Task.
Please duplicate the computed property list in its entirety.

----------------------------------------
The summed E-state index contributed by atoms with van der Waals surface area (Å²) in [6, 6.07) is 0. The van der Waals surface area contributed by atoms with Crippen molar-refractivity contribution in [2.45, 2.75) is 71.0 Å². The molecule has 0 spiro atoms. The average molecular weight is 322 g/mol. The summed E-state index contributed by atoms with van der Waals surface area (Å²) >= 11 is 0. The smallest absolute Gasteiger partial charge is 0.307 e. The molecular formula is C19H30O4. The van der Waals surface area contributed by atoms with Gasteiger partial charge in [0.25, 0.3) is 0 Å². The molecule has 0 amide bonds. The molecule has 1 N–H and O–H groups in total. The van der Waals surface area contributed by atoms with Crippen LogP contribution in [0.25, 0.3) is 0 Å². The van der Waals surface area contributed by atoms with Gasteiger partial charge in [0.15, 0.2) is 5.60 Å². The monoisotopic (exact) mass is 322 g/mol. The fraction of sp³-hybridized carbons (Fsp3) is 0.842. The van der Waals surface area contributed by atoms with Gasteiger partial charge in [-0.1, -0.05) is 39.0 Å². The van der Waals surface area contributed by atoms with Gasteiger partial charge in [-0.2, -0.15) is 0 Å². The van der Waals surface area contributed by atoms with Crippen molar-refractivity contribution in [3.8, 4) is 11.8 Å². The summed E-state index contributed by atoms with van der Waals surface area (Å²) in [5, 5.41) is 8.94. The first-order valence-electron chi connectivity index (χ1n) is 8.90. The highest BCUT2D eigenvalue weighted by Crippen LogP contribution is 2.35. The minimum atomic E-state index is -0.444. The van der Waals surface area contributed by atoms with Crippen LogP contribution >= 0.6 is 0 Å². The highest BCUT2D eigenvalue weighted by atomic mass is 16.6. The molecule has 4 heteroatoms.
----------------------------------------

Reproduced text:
The summed E-state index contributed by atoms with van der Waals surface area (Å²) in [6, 6.07) is 0. The van der Waals surface area contributed by atoms with Crippen molar-refractivity contribution in [2.45, 2.75) is 71.0 Å². The molecule has 0 spiro atoms. The average molecular weight is 322 g/mol. The summed E-state index contributed by atoms with van der Waals surface area (Å²) >= 11 is 0. The smallest absolute Gasteiger partial charge is 0.307 e. The molecular formula is C19H30O4. The van der Waals surface area contributed by atoms with Gasteiger partial charge in [0.25, 0.3) is 0 Å². The molecule has 0 amide bonds. The molecule has 1 N–H and O–H groups in total. The van der Waals surface area contributed by atoms with Crippen LogP contribution in [0.25, 0.3) is 0 Å². The van der Waals surface area contributed by atoms with Gasteiger partial charge in [0.15, 0.2) is 5.60 Å². The monoisotopic (exact) mass is 322 g/mol. The fraction of sp³-hybridized carbons (Fsp3) is 0.842. The van der Waals surface area contributed by atoms with Gasteiger partial charge in [-0.1, -0.05) is 39.0 Å². The van der Waals surface area contributed by atoms with Gasteiger partial charge in [-0.2, -0.15) is 0 Å². The van der Waals surface area contributed by atoms with Crippen molar-refractivity contribution in [3.8, 4) is 11.8 Å². The summed E-state index contributed by atoms with van der Waals surface area (Å²) in [5, 5.41) is 8.94. The first-order valence-electron chi connectivity index (χ1n) is 8.90. The highest BCUT2D eigenvalue weighted by Crippen LogP contribution is 2.35. The minimum atomic E-state index is -0.444. The van der Waals surface area contributed by atoms with Crippen LogP contribution >= 0.6 is 0 Å². The highest BCUT2D eigenvalue weighted by atomic mass is 16.6. The molecule has 4 heteroatoms.